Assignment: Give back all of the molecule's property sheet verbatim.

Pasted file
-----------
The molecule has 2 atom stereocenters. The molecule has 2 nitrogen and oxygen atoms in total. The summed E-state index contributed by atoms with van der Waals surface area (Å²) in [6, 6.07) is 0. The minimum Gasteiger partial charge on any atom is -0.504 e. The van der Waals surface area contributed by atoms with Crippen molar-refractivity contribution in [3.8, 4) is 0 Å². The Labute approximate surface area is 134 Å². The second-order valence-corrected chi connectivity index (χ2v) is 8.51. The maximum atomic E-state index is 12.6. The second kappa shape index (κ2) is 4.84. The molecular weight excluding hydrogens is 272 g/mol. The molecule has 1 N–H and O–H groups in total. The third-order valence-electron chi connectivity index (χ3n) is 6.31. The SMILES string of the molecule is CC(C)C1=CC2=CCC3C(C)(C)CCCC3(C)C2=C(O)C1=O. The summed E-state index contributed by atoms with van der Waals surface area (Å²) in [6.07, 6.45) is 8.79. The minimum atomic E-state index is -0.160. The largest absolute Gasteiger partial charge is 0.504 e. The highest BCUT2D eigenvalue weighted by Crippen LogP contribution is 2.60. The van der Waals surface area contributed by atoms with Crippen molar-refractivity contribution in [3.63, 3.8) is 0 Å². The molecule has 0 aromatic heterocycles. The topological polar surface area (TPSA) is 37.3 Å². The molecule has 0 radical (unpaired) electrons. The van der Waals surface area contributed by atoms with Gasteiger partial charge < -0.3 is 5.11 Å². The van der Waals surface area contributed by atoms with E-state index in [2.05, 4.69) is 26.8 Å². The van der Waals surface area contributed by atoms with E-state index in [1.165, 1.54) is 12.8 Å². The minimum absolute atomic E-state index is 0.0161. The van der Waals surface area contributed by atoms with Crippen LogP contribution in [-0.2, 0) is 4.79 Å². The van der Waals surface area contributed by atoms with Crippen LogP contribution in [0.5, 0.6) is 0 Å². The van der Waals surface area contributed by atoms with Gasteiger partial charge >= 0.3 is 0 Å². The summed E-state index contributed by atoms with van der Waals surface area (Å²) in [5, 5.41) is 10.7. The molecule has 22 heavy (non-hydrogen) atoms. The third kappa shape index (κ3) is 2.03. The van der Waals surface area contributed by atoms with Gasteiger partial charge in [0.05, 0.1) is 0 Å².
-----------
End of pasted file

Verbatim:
The molecule has 2 atom stereocenters. The molecule has 2 nitrogen and oxygen atoms in total. The summed E-state index contributed by atoms with van der Waals surface area (Å²) in [6, 6.07) is 0. The minimum Gasteiger partial charge on any atom is -0.504 e. The van der Waals surface area contributed by atoms with Crippen molar-refractivity contribution in [3.8, 4) is 0 Å². The Labute approximate surface area is 134 Å². The second-order valence-corrected chi connectivity index (χ2v) is 8.51. The maximum atomic E-state index is 12.6. The second kappa shape index (κ2) is 4.84. The molecular weight excluding hydrogens is 272 g/mol. The molecule has 1 N–H and O–H groups in total. The third-order valence-electron chi connectivity index (χ3n) is 6.31. The SMILES string of the molecule is CC(C)C1=CC2=CCC3C(C)(C)CCCC3(C)C2=C(O)C1=O. The summed E-state index contributed by atoms with van der Waals surface area (Å²) in [6.07, 6.45) is 8.79. The minimum atomic E-state index is -0.160. The largest absolute Gasteiger partial charge is 0.504 e. The highest BCUT2D eigenvalue weighted by Crippen LogP contribution is 2.60. The van der Waals surface area contributed by atoms with Crippen molar-refractivity contribution in [3.63, 3.8) is 0 Å². The molecule has 0 aromatic heterocycles. The topological polar surface area (TPSA) is 37.3 Å². The molecule has 0 radical (unpaired) electrons. The van der Waals surface area contributed by atoms with Gasteiger partial charge < -0.3 is 5.11 Å². The van der Waals surface area contributed by atoms with E-state index in [2.05, 4.69) is 26.8 Å². The van der Waals surface area contributed by atoms with E-state index in [1.165, 1.54) is 12.8 Å². The minimum absolute atomic E-state index is 0.0161. The van der Waals surface area contributed by atoms with Crippen LogP contribution in [-0.2, 0) is 4.79 Å². The van der Waals surface area contributed by atoms with Crippen LogP contribution in [0.5, 0.6) is 0 Å². The van der Waals surface area contributed by atoms with Gasteiger partial charge >= 0.3 is 0 Å². The summed E-state index contributed by atoms with van der Waals surface area (Å²) in [5, 5.41) is 10.7. The molecule has 22 heavy (non-hydrogen) atoms. The third kappa shape index (κ3) is 2.03. The van der Waals surface area contributed by atoms with Gasteiger partial charge in [0.05, 0.1) is 0 Å².